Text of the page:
Monday, August 31, 2009

BJ Services Take Under

Am I the only BJ Services (BJS) shareholder out there who thinks that this is a lousy deal? Is there any hope for a competing bid? BJ Services traded close to $40 back in 2006, and was as high as $33 last summer.

So we get .40 shares of Baker Hughes and $2.69 cash for a big total of $16.47. Wow, that's a big $0.63 premium over the previous close for BJS.

I know that the management of BJ Services has a reputation for being cheap, but that's not supposed to extend to when you sell your own company.

Thursday, August 13, 2009

Article Shows That Sell Side Analysts Still Suck

An article entitled "Behavioural Bias and Conflicts of Interest in Analyst Stock Recommendations" published in the Journal of Business Finance & Accounting examines these issues:

"Whether sell-side analysts are prone to behavioural errors when making stock recommendations as well as the impact of investment banking relationships on their judgments. In particular, we analyse their report narratives for evidence of cognitive bias."

The conclusions:

"New buy recommendations on average have no investment value."

I think everyone already knew that, although I would add that in the short term they can drive the price of a stock up.

"Whereas new sell recommendations do, and take time to be assimilated by the market."

Again, fairly logical since sell side sell recommendations are fairly rare, they are likely to be more noticed.

"We also show that new buy recommendations are distinguished from new sells both by the level of analyst optimism and representativeness bias as well as with increased conflicts of interest."

Just as a review, representativeness bias refers to "A cognitive strategy for quickly estimating the probability that a given instance is a member of a particular category. We use it to judge the likelihood that something or someone belongs to a specific category."

"Successful new buy recommendations are characterised by lower prior returns, value stock status, smaller firms and weaker investment banking relationships."

Small Cap Value stocks with little or no analyst coverage rule.

So what does this all prove? That sell side analysts are humans just like the rest of us and suffer from deviant investment behavior despite what is arguably a higher formal education.

Mokoaleli-Mokoteli, Thabang, Taffler, Richard J. and Agarwal, Vineet,Behavioural Bias and Conflicts of Interest in Analyst Stock Recommendations. Journal of Business Finance & Accounting, Vol. 36, Nos. 3-4, pp. 384-418, April/May 2009. Available at SSRN: or DOI: 10.1111/j.1468-5957.2009.02125.x

Wednesday, August 12, 2009

Health Insurance Debate

There has been a lot of media attention on the continuing debate over the Obama Health Care proposals that are tortuously making its way through the U.S. legislative process. Well here is another thing to consider - a new study by the folks at Stanford University, the Rand Corporation and the University College of London entitled:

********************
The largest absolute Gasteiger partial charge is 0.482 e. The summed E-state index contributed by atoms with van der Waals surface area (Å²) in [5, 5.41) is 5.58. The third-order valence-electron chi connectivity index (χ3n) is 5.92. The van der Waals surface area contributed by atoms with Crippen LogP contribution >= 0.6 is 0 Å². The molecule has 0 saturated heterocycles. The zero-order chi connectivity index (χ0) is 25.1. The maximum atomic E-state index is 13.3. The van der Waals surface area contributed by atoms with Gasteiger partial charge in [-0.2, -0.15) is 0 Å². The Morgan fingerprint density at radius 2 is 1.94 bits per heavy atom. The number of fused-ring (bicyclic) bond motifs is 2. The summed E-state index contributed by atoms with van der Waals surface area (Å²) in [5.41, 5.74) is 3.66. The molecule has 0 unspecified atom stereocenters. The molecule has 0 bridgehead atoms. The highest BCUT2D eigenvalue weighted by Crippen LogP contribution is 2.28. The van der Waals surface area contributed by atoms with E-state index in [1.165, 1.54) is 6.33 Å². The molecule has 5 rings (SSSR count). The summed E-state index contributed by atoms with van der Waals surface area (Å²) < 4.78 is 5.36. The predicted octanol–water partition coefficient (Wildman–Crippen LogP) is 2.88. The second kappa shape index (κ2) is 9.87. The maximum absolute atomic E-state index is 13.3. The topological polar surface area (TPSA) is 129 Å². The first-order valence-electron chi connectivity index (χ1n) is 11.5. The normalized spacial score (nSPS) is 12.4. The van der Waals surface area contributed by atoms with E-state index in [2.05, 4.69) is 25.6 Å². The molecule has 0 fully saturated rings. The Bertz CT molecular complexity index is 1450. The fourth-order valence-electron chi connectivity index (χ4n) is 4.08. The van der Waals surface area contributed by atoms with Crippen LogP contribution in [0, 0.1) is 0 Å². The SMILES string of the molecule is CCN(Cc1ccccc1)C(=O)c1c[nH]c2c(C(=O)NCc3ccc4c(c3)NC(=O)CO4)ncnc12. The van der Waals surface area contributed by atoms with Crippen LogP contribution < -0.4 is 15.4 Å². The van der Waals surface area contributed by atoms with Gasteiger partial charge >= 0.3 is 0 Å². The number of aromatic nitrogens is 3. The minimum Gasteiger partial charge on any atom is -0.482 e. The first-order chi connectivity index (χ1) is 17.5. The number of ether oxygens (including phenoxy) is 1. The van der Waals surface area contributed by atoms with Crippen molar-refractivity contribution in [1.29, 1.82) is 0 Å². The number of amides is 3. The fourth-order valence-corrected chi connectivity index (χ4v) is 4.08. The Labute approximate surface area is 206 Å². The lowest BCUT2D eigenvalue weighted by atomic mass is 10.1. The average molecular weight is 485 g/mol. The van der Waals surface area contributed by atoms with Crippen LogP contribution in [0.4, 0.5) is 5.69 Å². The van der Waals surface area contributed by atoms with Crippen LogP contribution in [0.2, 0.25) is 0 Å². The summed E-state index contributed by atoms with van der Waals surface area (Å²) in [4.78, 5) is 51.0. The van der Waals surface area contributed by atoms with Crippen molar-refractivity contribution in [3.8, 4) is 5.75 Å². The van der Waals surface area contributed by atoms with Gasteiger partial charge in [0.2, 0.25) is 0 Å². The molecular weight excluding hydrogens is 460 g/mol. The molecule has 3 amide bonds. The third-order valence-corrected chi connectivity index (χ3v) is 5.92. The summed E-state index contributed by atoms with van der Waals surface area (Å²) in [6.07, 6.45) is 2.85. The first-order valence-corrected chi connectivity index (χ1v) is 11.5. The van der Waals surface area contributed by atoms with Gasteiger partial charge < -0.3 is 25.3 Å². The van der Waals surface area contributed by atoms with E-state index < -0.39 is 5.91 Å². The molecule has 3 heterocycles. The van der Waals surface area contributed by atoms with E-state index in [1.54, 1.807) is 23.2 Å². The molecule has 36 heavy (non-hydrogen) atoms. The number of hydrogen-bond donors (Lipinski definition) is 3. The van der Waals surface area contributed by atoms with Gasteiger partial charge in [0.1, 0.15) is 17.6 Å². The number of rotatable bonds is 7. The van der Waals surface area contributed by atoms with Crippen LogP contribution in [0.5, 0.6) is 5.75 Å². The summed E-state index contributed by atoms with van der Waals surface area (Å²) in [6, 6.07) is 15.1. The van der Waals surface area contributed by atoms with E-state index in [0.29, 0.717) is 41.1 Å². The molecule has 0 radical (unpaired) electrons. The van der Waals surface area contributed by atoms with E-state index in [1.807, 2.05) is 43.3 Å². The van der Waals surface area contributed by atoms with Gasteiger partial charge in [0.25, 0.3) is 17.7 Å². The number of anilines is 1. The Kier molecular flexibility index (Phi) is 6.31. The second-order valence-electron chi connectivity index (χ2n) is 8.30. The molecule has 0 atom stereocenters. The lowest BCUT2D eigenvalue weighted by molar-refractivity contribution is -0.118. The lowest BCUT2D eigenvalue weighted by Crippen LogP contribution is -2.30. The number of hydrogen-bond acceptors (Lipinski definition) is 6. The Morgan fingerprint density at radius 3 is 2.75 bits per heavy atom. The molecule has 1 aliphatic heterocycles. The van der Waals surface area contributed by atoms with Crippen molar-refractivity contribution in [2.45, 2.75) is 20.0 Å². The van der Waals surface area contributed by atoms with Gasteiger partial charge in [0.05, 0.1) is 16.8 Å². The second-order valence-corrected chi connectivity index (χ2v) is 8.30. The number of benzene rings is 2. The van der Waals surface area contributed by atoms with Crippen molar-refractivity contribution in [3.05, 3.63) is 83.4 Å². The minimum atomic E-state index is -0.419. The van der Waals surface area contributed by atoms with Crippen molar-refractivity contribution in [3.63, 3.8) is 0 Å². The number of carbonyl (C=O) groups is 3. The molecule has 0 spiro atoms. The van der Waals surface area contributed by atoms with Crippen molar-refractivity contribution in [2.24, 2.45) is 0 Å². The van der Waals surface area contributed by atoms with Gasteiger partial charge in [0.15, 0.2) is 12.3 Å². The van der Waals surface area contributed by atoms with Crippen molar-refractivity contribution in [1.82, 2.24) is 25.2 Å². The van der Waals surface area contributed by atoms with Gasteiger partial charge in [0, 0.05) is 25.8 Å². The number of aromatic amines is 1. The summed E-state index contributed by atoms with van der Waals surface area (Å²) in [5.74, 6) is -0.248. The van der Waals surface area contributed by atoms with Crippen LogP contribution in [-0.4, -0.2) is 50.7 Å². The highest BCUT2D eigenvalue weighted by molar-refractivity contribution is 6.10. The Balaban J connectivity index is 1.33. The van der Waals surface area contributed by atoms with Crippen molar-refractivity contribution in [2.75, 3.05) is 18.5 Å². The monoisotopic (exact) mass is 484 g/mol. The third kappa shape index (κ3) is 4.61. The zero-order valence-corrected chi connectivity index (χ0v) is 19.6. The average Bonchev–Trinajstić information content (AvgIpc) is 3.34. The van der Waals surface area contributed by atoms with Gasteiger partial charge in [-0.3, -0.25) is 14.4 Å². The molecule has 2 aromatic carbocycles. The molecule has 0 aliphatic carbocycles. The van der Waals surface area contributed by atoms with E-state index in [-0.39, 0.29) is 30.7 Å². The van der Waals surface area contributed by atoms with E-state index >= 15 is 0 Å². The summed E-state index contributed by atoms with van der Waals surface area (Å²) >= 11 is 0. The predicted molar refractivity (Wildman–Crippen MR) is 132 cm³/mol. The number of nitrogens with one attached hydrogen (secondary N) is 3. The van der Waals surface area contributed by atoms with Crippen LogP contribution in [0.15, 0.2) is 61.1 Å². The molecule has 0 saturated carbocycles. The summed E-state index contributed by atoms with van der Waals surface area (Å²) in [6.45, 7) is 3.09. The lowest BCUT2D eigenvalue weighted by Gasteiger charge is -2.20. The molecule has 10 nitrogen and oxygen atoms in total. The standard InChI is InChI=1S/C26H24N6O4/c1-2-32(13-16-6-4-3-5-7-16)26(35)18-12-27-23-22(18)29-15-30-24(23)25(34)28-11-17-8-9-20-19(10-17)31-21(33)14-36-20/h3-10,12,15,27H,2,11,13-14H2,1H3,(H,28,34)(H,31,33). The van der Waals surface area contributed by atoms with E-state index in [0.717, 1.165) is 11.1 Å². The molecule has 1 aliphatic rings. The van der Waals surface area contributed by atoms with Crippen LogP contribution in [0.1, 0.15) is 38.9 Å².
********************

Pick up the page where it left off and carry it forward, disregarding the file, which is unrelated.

Does Health Insurance Make You Fat?

The conclusion reached was that "We find stronger evidence that being insured increases body mass index and obesity."


"The prevalence of obesity has been rising dramatically in the U.S., leading to poor health and rising health care expenditures. The role of policy in addressing rising rates of obesity, however, is controversial. Policy recommendations for interventions intended to influence body weight decisions often assume the obesity creates negative externalities for the non-obese."

"We build on earlier work demonstrating that this argument depends on two important assumptions: 1) that the obese do not pay for their higher medical expenditures through differential payments for health care and health insurance, and 2) that body weight decisions are responsive to the incidence of medical care costs associated with obesity. In this paper, we test the latter proposition – that body weight is influenced by insurance coverage - using two approaches.'

"First, we use data from the Rand Health Insurance Experiment, in which people were randomly assigned to varying levels of health insurance, to examine the effect of generosity of insurance coverage on body weight along the intensive coverage margin. Second, we use instrumental variables methods to estimate the effect of type of insurance coverage (private, public and none) on body weight along the extensive margin."

"We explicitly address the discrete nature of the endogenous indicator of health insurance coverage by estimating a nonlinear instrumental variables model. We find weak evidence that more generous insurance coverage increases body mass index. We find stronger evidence that being insured increases body mass index and obesity."

Bhattacharya, Jayanta, Bundorf, M. Kate Kate, Pace, Noemi and Sood, Neeraj,Does Health Insurance Make You Fat?(July 2009). NBER Working Paper No. w15163. Available at SSRN:

Sunday, August 2, 2009

Value vs. Growth

The ancient battle between Value and Growth investing continues, with Barron's weighing in with its take on the issue. It's starting to remind me of the Hundred Year's War between France and England or that Star Trek episode where two planets have been at war for five hundred years.

Value Investing has underperformed growth investing over a six month or three year horizon, but Value Investing outperformed in the second quarter of 2009.

The problem with this and all other like statistics is that it artificially categorizes all cheap stock as Value stocks. Barron's uses the Russell indexes to measure performance, and specifically mentions Bear Stearns, Citigroup (C), Freddie Mac (FRE), General Motors, Macy's(M) and JCPenney(JCP) as being particularly harmful to Value investors.

Just because a stock is cheap doesn't make it a Value stock. This is pretty basic and is one of the first things any investor learns after picking up a book written on Value investing.